As we approach our 20 year anniversary next year, we are inspired to reflect on the legacy that we have left thus far and to think about our trajectory for the next 20 years. How will our actions of today result in a positive impact in the future? By the end of this year alone we will have brought over £2.3m into the voluntary sector in our area. Over the past 19 it's been an astounding £54.5m. We can confidently say that we are an established, mature VCSE organisation, proficient at delivering contracts and running a business.
As the new year is well under way, we ask that you join us in calling young people to 'be the change they wish to see'.
'Deji is dead. He was stabbed, I don't understand... Why?' Chilling words from the mother of a former LifeLine School student, killed in the middle of the day, in broad daylight, on a residential street in south London. He will never have the opportunity to fulfil the dreams he had discussed with his mentor when he left LifeLine school with a 100% attendance record in 2012. All sorts of questions fill our minds: 'How on earth are his family coping with this dreadful news? What went wrong? What can we do to prevent this happening to other students?'
The Mayor of London created the £45m Young Londoners Fund in July 2018, to help children and young adults make the most of our amazing capital. The fund is supporting 72 community projects across the city, to help young people at risk of getting swept up in crime to fulfil their potential. LifeLine Community Projects is receiving £147,000 over three years. Our Standing TALL project (Thriving, Aspiring, Learning, Leading) will engage 540 young people at-risk of exclusion and involvement in criminal activity, and walk with and support them towards improved wellbeing, resilience and meaningful opportunities at school and in the…
On the 22nd September LifeLine delivered a series of workshops on knife crime to students in a Dagenham school.
Although the school had registered 15 year-11 students for one of the workshops, it had to be cancelled, as only 12 were in attendance. One student was recovering in hospital having been stabbed the previous week and two others had been arrested by police investigating the killing of 15-year-old Jordan Douherty, the youngest person to be killed by knife crime in London this year.
With 'loneliness’ at an all-time high the question LifeLine are asking is: How do we ensure that it’s not just houses that are built, and services that are offered, but we also build community and a sense of belonging?
The new school year has started and across the UK teachers are starting to feed the minds of another year's cohort of the young people who are curious and eager to learn, with a vision for their future, but what about those young people who do not share the same enthusiasm for learning, those who already seem to be on a path to a future where things aren’t good? Where is the provision for the most vulnerable, those who lack positive influences or relationships, and are in danger of dropping out of education?
At our recent graduation event, one parent said “When he was at school, my son was never allowed to go on a trip, but SW!TCH Expeditions has taken him on an adventure of a lifetime”. On the 27th June, SW!TCH Expeditions returned from a ten-day trip to Sierra Leone which was the culmination of a two-year programme of full-time alternative provision. "This trip exceeded all our expectations" reflects Nathan Singleton, LifeLine Projects CEO. "For a start, I got to do some touristy things for the first time in ten years of visiting!". Sierra Leone was a huge opportunity for personal breakthrough in the students.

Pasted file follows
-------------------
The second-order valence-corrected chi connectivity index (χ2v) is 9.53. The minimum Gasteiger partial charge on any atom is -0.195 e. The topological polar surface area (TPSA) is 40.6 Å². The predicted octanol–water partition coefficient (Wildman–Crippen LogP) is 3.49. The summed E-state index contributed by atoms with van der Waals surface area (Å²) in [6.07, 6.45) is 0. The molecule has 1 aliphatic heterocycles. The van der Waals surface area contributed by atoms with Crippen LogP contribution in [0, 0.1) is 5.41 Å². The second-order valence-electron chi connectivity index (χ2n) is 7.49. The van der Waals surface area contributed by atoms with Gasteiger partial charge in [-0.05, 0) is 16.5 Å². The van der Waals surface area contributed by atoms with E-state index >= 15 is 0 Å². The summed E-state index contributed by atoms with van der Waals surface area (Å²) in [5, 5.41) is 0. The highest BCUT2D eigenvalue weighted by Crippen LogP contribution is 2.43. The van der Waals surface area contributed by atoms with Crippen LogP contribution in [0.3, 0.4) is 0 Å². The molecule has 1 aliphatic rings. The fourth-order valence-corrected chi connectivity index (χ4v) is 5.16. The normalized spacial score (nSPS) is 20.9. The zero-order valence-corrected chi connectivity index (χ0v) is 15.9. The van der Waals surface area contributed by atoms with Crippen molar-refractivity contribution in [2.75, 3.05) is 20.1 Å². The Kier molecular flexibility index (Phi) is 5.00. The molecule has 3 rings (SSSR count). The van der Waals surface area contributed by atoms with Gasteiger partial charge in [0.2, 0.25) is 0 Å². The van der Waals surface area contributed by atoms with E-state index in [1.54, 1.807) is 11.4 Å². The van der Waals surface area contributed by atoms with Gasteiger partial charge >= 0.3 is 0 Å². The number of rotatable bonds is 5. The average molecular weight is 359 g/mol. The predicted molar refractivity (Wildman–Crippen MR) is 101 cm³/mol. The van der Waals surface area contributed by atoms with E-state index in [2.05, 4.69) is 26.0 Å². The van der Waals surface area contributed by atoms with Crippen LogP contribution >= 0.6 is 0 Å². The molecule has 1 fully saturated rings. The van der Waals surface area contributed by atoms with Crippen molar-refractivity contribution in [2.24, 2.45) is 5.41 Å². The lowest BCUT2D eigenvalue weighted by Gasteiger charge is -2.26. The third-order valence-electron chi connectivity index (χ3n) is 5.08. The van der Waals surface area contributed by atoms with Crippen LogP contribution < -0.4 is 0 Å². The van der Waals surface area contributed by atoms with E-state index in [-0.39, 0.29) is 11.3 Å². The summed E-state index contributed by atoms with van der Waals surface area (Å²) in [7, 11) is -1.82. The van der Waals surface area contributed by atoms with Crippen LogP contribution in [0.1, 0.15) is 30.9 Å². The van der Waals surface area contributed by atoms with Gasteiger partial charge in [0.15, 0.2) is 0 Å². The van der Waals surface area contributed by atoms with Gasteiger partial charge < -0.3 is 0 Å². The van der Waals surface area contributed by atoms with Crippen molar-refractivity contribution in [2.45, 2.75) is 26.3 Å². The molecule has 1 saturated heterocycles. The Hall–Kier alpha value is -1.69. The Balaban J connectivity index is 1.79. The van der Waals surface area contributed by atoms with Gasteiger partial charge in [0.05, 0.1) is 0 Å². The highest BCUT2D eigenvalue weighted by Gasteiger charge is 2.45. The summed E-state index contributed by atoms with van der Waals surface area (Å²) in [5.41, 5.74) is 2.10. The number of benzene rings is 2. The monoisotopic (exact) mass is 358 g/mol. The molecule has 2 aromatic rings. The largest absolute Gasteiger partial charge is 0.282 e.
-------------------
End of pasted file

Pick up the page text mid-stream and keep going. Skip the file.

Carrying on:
Social media: Foe or friend to young people? A year ago the Royal Society for Public Health and the Young Health Movement produced #StatusofMind - a report that examined both the negative and positive effects of social media on young people's mental health. YouTube was found to have the most positive and Instagram the most negative impact on young people's mental health. The report's recommendations focused on increased education in cyber safety and providing more help to protect the mental well-being of young people, for example by providing social media training for youth workers.
A group of excited 16 year olds are fundraising for an adventure of a lifetime as they switch Dagenham for Freetown. - "We're raising £12,000 to put ourselves to the test and take what we've learnt to Sierra Leone this summer. We're going to support the work of a children's home and a farm. But this isn't about volunteering. We're going to learn a lot from the young people there who have been starting and growing social enterprises in extremely difficult circumstances."
Back when we redesigned our website in 2016, we explored options for having a way for the public to donate to us online. There’s been a few changes since then, so we’ve updated our previous research, and expanded it to include a few more options! First, a little background: we’re a locally-focused charity, and while we don’t rely on donations to fulfill our vision, we DO use targeted fundraising campaigns from time to time. When researching, we originally focused on the three most popular options – JustGiving, Virgin Money Giving and BT’s MyDonate – but now we’ll also take a…
In the wake of the Brexit vote we have a government that is focused on Brussels and not much else, or so it seems. This, however, is a key time to share solutions for the AP issue. There has been a steep increase in referrals to AP in education. As I have discussed this with other sector leaders there is general agreement that current progress measures and Ofsted's Common Inspection Framework are not suitable for AP.